Changes for GnuPG in Debian

The GNU Privacy Guard (GnuPG) upstream team maintains three branches of development: 1.4 ("classic"), 2.0 ("stable"), and 2.1 ("modern").

They differ in various ways: software architecture, supported algorithms, network transport mechanisms, protocol versions, development activity, co-installability, etc.

Debian currently ships two versions of GnuPG in every maintained suite -- in particular, /usr/bin/gpg has historically always been provided by the "classic" branch.

That's going to change!

Debian unstable will soon be moving to the "modern" branch for providing /usr/bin/gpg. This will give several advantages for Debian and its users in the future, but it will require a transition. Hopefully we can make it a smooth one.

What are the benefits?

Compared to "classic", The "modern" branch has:

If you want to try this out, the changes are already made in experimental. Please experiment!

What does this mean for end users?

If you're an end user and you don't use GnuPG directly, you shouldn't notice much of a change once the packages start to move through the rest of the archive.

Even if you do use GnuPG regularly, you shouldn't notice too much of a difference. One of the main differences is that all access to your secret key will be handled through gpg-agent, which should be automatically launched as needed. This means that operations like signing and decryption will cause gpg-agent to prompt the the user to unlock any locked keys directly, rather than gpg itself prompting the user.

If you have an existing keyring, you may also notice a difference based on a change of how your public keys are managed, though again this transition should ideally be smooth enough that you won't notice unless you care to investigate more deeply.

If you use GnuPG regularly, you might want to read the NEWS file that ships with GnuPG and related packages for updates that should help you through the transition.

If you use GnuPG in a language other than English, please install the gnupg-l10n package, which contains the localization/translation files. For versions where those files are split out of the main package, gnupg explicitly Recommends: gnupg-l10n already, so it should be brought in for new installations by default.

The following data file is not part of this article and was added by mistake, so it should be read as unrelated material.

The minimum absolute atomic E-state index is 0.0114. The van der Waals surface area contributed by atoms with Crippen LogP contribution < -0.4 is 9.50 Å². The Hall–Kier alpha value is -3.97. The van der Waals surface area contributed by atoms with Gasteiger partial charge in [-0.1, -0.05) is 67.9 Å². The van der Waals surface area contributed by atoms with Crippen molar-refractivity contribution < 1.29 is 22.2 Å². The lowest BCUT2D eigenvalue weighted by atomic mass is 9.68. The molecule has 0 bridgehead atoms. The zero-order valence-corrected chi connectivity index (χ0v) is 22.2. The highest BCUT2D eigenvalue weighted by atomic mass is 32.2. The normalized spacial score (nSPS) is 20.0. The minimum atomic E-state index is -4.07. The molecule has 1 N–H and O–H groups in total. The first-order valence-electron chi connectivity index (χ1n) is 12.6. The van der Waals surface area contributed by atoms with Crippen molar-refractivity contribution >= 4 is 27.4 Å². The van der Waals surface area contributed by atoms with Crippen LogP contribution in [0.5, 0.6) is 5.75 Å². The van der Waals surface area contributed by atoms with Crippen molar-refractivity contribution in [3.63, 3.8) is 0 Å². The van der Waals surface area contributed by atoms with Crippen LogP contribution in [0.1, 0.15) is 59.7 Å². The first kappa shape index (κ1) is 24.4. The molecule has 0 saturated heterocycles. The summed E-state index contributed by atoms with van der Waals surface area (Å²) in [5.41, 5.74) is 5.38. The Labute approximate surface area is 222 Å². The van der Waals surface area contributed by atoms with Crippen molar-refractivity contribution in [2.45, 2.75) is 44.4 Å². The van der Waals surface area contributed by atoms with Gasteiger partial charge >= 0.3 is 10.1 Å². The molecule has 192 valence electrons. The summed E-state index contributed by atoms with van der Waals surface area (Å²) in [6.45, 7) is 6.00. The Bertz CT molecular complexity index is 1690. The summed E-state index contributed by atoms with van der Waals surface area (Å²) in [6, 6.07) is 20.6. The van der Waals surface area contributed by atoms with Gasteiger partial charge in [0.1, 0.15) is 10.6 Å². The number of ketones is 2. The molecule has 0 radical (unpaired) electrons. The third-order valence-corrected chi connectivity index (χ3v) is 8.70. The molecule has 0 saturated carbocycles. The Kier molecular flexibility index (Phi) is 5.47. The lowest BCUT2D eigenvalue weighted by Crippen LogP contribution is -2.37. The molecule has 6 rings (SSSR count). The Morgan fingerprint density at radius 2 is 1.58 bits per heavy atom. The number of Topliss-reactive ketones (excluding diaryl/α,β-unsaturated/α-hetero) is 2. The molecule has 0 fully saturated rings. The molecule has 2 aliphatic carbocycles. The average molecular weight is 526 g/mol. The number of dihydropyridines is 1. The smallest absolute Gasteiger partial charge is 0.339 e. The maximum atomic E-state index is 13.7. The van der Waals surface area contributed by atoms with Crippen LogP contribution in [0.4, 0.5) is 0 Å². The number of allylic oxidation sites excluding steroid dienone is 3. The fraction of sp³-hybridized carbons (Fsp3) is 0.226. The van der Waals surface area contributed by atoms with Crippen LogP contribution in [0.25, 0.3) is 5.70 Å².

If you have an archive of old data that depends on known-broken algorithms, PGP3 keys, or other deprecated material, you'll need to have "classic" GnuPG around to access it. That will be provided in the gnupg1 package

What does this mean for package maintainers?

If you maintain a package that depends on gnupg: be aware that the gnupg package in debian is going through this transition.

A few general thoughts:

If you maintain a package that depends on gnupg2 and tries to use gpg2 instead of gpg, that should stay ok. However, at some point it'd be nice to get rid of /usr/bin/gpg2 and just have one expected binary (gpg). So you can help with that:

What specifically needs to happen?

The last major step for this transition was renaming the source package for "classic" GnuPG to be gnupg1. This transition is currently in the ftp-master's NEW queue. Once it makes it through that queue, and both gnupg1 and gnupg2 have been in experimental for a few days without reports of dangerous breakage, we'll upload both gnupg1 and gnupg2 to unstable.

We'll also need to do some triage on the BTS, reassigning some reports which are really only relevant for the "classic" branch.

Please report bugs via the BTS as usual! You're also welcome to ask questions and make suggestions on #debian-gnupg on, or to mail the Debian GnuPG packaging team at

Happy hacking!

Tags: gnupg